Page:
It is in this spirit that the Ecstasy specification (XTC/XVM) and source code will be made available, with its ideas and concepts often inspired from others’ open work, and – if any prove worthwhile – its own ideas and concepts freely available for re-use and recycling as the reader sees fit. To accomplish this, the source code will be made available under both a permissive open source license (Apache v2) and a software libré license (GPL), and the specifications will be made available under the permissive Creative Commons CC-BY-4.0 license.


  1. Starting to dive in to see how the water is....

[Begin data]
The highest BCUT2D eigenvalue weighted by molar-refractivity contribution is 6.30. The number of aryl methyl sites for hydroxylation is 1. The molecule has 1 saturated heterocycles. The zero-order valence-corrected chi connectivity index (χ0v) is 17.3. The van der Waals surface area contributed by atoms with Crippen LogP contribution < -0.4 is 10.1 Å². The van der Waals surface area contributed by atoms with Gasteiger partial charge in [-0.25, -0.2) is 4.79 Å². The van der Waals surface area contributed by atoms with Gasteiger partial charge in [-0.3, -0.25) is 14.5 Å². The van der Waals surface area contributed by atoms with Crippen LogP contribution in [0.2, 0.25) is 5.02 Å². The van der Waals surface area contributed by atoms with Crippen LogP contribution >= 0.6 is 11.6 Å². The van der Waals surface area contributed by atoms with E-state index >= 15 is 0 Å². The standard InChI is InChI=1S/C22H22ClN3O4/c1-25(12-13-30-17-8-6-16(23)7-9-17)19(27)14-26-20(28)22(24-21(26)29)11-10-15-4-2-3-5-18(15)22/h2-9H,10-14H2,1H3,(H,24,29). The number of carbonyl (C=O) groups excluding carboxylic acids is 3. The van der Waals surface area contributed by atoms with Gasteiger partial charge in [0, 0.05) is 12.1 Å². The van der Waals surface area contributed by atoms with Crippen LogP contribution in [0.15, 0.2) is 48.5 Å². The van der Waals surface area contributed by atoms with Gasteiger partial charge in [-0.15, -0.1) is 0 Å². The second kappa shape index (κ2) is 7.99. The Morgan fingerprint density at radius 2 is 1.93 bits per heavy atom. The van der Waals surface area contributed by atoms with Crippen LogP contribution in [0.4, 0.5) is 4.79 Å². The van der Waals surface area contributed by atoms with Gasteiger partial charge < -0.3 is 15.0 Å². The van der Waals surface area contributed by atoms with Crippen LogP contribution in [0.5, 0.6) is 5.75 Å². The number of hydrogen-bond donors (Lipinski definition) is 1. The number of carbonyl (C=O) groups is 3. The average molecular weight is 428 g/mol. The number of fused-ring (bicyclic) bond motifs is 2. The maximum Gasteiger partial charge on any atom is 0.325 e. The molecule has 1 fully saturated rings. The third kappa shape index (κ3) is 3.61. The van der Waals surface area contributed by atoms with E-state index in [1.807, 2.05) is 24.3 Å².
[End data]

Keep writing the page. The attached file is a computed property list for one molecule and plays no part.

1. Cool! Let me know if you have questions.

      (BTW - your name shows up as "Unknown".)

  2. I'm going through the documentation and I'm sure I've have more questions. As best I can see, it seems like a functional/OO hybrid that compiles either to a server VM (or native X6 or ARM) or a client webassembly and is meant for cloud computing.

    I like some things so far. ? reminds me of Option or Maybe.Modules make sense. But I'm wondering (up front now, I realize I need to go through the docs/blog more carefully) what is the impetus for me to abandon the JVM ecosystem (scala or kotlin) with its build tools, testing tools etc.... for something for which there won't be third party libraries for years? The introduction is useful but a bit generic.